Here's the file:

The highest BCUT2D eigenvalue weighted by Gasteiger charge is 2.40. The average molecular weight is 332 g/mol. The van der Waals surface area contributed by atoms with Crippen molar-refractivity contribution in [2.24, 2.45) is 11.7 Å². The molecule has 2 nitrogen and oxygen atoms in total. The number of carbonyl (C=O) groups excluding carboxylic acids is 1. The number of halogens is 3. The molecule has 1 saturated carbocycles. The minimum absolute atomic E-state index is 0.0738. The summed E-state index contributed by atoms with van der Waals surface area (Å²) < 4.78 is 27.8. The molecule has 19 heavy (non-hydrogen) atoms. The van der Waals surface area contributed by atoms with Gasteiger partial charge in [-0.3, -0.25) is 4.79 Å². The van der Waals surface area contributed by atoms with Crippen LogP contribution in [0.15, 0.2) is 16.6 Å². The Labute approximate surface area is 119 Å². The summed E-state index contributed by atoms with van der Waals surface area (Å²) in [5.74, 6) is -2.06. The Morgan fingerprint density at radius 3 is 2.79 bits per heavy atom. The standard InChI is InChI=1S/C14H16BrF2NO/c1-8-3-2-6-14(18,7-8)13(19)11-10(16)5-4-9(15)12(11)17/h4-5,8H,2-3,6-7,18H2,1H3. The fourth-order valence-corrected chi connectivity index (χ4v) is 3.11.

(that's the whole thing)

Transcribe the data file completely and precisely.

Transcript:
The highest BCUT2D eigenvalue weighted by Gasteiger charge is 2.40. The average molecular weight is 332 g/mol. The van der Waals surface area contributed by atoms with Crippen molar-refractivity contribution in [2.24, 2.45) is 11.7 Å². The molecule has 2 nitrogen and oxygen atoms in total. The number of carbonyl (C=O) groups excluding carboxylic acids is 1. The number of halogens is 3. The molecule has 1 saturated carbocycles. The minimum absolute atomic E-state index is 0.0738. The summed E-state index contributed by atoms with van der Waals surface area (Å²) < 4.78 is 27.8. The molecule has 19 heavy (non-hydrogen) atoms. The van der Waals surface area contributed by atoms with Gasteiger partial charge in [-0.3, -0.25) is 4.79 Å². The van der Waals surface area contributed by atoms with Crippen LogP contribution in [0.15, 0.2) is 16.6 Å². The Labute approximate surface area is 119 Å². The summed E-state index contributed by atoms with van der Waals surface area (Å²) in [5.74, 6) is -2.06. The Morgan fingerprint density at radius 3 is 2.79 bits per heavy atom. The standard InChI is InChI=1S/C14H16BrF2NO/c1-8-3-2-6-14(18,7-8)13(19)11-10(16)5-4-9(15)12(11)17/h4-5,8H,2-3,6-7,18H2,1H3. The fourth-order valence-corrected chi connectivity index (χ4v) is 3.11.